Commercially, needle-free systems regulated by FDA as 510(k) medical devices are available for use generically for injection; four of these are also included on the labels of specific commercial drug products, including Tev-TropinT-Jet (Teva), Zomacton Zomajet (Ferring), Saizen cool.click-2 (MerckSerono), and Afluria (bioCSL). In addition, two commercially-available products approved as drug-device combinations in the United States use needle-free technologies: Zingo (lidocaine hydrochloride monohydrate, Marathon Pharmaceuticals), a powder intradermal injection system to provide topical local analgesia prior to venipuncture or peripheral intravenous cannulation; and Sumavel DosePro (sumatriptan injection), which is manufactured for Endo by Zogenix, for migraine and cluster headaches.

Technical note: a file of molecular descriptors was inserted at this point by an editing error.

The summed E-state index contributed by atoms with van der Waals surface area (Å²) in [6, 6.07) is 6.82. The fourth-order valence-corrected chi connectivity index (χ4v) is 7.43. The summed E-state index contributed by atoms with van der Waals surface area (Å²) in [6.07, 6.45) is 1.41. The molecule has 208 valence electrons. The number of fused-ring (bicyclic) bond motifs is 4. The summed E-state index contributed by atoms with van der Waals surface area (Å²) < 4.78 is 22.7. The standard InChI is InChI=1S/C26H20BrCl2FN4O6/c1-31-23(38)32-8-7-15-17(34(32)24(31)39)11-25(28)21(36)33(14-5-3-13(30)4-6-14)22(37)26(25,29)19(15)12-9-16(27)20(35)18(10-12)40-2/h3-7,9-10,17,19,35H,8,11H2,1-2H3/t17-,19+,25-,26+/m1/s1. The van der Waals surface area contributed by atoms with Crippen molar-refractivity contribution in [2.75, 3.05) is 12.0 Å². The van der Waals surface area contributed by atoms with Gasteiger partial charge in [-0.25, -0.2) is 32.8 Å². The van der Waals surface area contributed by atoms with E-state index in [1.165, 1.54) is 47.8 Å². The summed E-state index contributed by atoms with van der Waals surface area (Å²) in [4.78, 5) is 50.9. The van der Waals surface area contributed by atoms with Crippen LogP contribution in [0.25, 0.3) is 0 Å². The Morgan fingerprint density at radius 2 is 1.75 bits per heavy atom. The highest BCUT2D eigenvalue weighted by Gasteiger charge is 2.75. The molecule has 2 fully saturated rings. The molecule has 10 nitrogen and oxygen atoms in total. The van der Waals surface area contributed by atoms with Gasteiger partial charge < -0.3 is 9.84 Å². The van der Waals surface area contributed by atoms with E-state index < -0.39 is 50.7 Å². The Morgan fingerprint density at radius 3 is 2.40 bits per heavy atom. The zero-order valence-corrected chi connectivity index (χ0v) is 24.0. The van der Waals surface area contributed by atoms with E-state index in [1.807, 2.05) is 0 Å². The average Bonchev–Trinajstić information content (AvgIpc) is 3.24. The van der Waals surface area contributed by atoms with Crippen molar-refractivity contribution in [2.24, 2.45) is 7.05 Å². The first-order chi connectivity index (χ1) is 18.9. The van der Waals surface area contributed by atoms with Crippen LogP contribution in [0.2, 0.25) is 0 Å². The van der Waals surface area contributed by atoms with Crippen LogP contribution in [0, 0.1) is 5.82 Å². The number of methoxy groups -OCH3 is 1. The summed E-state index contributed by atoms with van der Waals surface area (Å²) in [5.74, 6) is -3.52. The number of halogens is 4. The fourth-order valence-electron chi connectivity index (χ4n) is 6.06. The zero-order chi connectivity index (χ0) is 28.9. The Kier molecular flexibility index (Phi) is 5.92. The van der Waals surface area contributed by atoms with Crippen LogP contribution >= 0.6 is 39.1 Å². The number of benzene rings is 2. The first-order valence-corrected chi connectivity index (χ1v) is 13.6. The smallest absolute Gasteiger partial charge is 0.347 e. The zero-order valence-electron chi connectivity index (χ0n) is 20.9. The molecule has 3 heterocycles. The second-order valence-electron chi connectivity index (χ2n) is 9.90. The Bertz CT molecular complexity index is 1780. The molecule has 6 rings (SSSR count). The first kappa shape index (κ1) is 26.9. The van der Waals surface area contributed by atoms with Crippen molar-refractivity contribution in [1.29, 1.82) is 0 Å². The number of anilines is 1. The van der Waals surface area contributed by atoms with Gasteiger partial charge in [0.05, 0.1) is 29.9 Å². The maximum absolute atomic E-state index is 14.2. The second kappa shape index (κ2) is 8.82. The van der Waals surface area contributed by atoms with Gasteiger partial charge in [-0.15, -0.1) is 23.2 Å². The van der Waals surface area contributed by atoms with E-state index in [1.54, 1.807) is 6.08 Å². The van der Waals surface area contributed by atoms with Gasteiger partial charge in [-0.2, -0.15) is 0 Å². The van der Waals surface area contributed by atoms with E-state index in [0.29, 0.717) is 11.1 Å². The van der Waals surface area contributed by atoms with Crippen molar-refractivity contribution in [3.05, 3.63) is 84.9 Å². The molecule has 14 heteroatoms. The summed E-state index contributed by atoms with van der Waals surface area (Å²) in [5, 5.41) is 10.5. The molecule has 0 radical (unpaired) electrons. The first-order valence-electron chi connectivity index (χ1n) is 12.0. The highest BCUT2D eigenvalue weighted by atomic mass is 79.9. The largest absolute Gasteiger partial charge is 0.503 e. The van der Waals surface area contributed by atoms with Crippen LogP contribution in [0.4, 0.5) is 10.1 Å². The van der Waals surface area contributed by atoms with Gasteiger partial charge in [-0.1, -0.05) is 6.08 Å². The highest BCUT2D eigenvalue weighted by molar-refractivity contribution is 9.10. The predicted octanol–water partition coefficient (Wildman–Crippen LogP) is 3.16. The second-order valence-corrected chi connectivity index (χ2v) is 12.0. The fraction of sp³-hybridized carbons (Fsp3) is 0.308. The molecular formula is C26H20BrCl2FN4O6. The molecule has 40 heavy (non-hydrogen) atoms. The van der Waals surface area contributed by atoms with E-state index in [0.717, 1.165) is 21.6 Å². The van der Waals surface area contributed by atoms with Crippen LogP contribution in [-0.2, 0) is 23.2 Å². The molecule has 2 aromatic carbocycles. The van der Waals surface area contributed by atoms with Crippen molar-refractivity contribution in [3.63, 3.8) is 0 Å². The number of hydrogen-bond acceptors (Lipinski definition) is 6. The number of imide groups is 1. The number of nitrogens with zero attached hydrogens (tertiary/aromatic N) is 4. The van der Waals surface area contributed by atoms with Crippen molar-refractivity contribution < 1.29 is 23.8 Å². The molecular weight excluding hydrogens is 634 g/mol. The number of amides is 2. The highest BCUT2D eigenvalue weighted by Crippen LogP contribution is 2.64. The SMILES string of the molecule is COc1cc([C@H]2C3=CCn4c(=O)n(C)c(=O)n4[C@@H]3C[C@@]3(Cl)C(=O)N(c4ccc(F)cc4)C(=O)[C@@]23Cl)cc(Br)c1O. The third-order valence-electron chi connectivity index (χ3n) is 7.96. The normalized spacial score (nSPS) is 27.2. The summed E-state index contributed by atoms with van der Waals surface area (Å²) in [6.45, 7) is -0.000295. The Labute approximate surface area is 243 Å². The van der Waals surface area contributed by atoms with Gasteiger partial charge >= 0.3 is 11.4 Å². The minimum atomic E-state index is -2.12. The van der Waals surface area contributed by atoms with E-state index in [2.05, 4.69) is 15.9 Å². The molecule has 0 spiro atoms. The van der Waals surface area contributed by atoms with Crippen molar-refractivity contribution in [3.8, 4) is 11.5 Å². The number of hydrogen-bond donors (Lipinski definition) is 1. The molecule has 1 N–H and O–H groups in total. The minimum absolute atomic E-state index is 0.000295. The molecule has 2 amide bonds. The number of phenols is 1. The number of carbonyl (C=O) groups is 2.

“Under today’s regulatory climate, any needle-free delivery technology needs to be studied for delivery of a specific drug to ensure safety and effectiveness, and, in particular, delivery of the drug to the target tissue depth (subcutaneous vs. intramuscular) in order to substantiate its label claim,” Turanin says. Suitability for different types of drugs is best determined by the drug’s target product profile. If the final drug product is for self-administration at home, then a prefilled system may be preferred, which would also drive the selection toward a cartridge made of compatible materials. Generally, any stable liquid formulation, and even stable suspensions, can be delivered by needle-free injection technologies.